On January 25, 1941, A. Philip Randolph, head of the Brotherhood of Sleeping Car Porters and the most important civil rights leader of the World War II era, called for a March on Washington to protest discrimination in defense industry work. The success of this movement in convincing the government to act on employment discrimination both opened unprecedented economic opportunities for African-Americans during the war and helped lay the groundwork for the modern civil rights movement after the war.
One of the key insights:
Roosevelt was desperate to avoid the embarrassment of a nation preparing to fight fascism having its own caste system publicized before the world.
You should do yourself a favor and read the whole thing.
It turns out that most trauma victims — even survivors of combat, torture or concentration camps — rebound to live full, normal lives. That has given rise to a more nuanced view of trauma — less a poison than an infectious agent, a challenge that most people overcome but that may defeat those weakened by past traumas, genetics or other factors. Now, a significant body of work suggests that even this view is too narrow — that the environment just after the event, particularly other people’s responses, may be just as crucial as the event itself.
I thought this one about Nepalese ex-child soldiers provided a good concrete example:
But in villages that readily and happily reintegrated them (usually via rituals or conventions specifically designed to do so), they experienced no more mental distress than did peers who had never gone to war. The lasting harm of being a child soldier, it seemed, arose not from the war but from social isolation and conflict afterward.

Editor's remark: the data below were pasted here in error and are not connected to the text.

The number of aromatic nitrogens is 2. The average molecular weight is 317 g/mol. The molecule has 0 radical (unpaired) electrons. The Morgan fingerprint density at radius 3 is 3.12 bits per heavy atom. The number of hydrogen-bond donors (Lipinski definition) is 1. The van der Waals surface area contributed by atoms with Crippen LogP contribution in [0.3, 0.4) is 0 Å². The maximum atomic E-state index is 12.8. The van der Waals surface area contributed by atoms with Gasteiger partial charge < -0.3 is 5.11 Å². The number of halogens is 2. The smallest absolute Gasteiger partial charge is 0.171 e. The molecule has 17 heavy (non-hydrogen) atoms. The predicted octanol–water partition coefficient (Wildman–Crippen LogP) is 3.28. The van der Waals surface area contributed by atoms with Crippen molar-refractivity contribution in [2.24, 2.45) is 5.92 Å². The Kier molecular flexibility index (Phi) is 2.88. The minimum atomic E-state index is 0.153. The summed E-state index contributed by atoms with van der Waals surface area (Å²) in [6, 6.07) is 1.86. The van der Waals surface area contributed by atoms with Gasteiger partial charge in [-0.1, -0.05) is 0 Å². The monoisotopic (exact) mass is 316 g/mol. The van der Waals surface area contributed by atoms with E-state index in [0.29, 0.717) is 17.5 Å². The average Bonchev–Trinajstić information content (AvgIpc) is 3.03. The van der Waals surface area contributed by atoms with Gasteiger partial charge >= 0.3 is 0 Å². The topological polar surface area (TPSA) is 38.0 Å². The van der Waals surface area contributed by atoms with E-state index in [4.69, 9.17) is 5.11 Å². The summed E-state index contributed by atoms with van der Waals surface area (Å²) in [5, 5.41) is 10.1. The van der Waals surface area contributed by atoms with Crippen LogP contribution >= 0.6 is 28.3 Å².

Contrast* the social integration approach to an individual pathology approach, using cognitive behavioral therapy and / or SSRIs to handle symptoms or beta-blockers to intervene in memory formation (another h/t to Greg Downey for this link).
It was a rather strange situation because the war was over. Before the war there was quite a strong fascist party led by Oswald Mosley and he and his cohorts were put in detention (jail) during the war by Churchill. After the war they came out and immediately started up again with their anti-Semitism and running through the streets and having meetings, it was quite ridiculous. Many truly brave Jewish ex-servicemen started the “43 Group” because there were 43 people at the first meeting they had. These were tough men who had been through the war. Of course volunteers were needed, I was 16 or 17 at the time, most of my friends joined the 43 Group and there were quite a few hundred of us. Truly the fascists were smashed in the streets and yes if you were scared at times because it was scary. But after we saw the pictures that came out and the whole story of the Holocaust, there was actually no way we could allow fascists to run through the streets. I was arrested one night and put in jail, the following day the judge told me ‘to be a good boy’ and let me go. That was our life in those days, we decided that we were absolutely not going to allow what happened pre-war when Jews were just beat up indiscriminately in the streets. It worked beautifully because of mainly the tough Jewish characters that were in the British armed forces during the war, they were the people that did it. But also there were quite a few gentiles who had seen the camps, the horror of Europe and fought with us.